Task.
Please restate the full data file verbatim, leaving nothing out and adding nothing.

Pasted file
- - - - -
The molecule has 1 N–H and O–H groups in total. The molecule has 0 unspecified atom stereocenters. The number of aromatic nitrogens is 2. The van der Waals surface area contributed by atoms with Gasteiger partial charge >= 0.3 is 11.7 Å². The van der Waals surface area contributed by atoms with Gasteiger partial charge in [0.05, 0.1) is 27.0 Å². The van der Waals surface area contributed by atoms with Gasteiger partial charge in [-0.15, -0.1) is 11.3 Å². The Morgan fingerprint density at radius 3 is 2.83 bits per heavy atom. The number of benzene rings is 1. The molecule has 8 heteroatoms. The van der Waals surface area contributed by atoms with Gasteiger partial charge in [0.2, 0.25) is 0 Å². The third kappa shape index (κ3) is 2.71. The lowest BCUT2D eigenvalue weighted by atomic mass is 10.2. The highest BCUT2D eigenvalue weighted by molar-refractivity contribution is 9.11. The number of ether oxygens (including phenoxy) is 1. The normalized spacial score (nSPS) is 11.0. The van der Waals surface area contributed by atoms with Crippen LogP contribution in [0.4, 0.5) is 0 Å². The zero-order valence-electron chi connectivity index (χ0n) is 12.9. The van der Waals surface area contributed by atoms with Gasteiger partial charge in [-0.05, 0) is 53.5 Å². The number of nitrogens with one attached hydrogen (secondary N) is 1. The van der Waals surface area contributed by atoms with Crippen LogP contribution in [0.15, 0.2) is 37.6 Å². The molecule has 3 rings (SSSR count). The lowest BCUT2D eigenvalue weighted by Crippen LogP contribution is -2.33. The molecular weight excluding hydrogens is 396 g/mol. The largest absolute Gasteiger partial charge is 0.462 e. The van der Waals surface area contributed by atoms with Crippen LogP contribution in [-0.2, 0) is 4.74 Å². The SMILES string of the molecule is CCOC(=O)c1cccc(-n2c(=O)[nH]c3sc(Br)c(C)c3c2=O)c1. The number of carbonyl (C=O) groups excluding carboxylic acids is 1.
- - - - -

The molecule has 1 N–H and O–H groups in total. The molecule has 0 unspecified atom stereocenters. The number of aromatic nitrogens is 2. The van der Waals surface area contributed by atoms with Gasteiger partial charge >= 0.3 is 11.7 Å². The van der Waals surface area contributed by atoms with Gasteiger partial charge in [0.05, 0.1) is 27.0 Å². The van der Waals surface area contributed by atoms with Gasteiger partial charge in [-0.15, -0.1) is 11.3 Å². The Morgan fingerprint density at radius 3 is 2.83 bits per heavy atom. The number of benzene rings is 1. The molecule has 8 heteroatoms. The van der Waals surface area contributed by atoms with Gasteiger partial charge in [0.2, 0.25) is 0 Å². The third kappa shape index (κ3) is 2.71. The lowest BCUT2D eigenvalue weighted by atomic mass is 10.2. The highest BCUT2D eigenvalue weighted by molar-refractivity contribution is 9.11. The number of ether oxygens (including phenoxy) is 1. The normalized spacial score (nSPS) is 11.0. The van der Waals surface area contributed by atoms with Crippen LogP contribution in [0.4, 0.5) is 0 Å². The zero-order valence-electron chi connectivity index (χ0n) is 12.9. The van der Waals surface area contributed by atoms with Gasteiger partial charge in [-0.05, 0) is 53.5 Å². The number of nitrogens with one attached hydrogen (secondary N) is 1. The van der Waals surface area contributed by atoms with Crippen LogP contribution in [0.15, 0.2) is 37.6 Å². The molecule has 3 rings (SSSR count). The lowest BCUT2D eigenvalue weighted by Crippen LogP contribution is -2.33. The molecular weight excluding hydrogens is 396 g/mol. The largest absolute Gasteiger partial charge is 0.462 e. The van der Waals surface area contributed by atoms with Crippen LogP contribution in [-0.2, 0) is 4.74 Å². The SMILES string of the molecule is CCOC(=O)c1cccc(-n2c(=O)[nH]c3sc(Br)c(C)c3c2=O)c1. The number of carbonyl (C=O) groups excluding carboxylic acids is 1.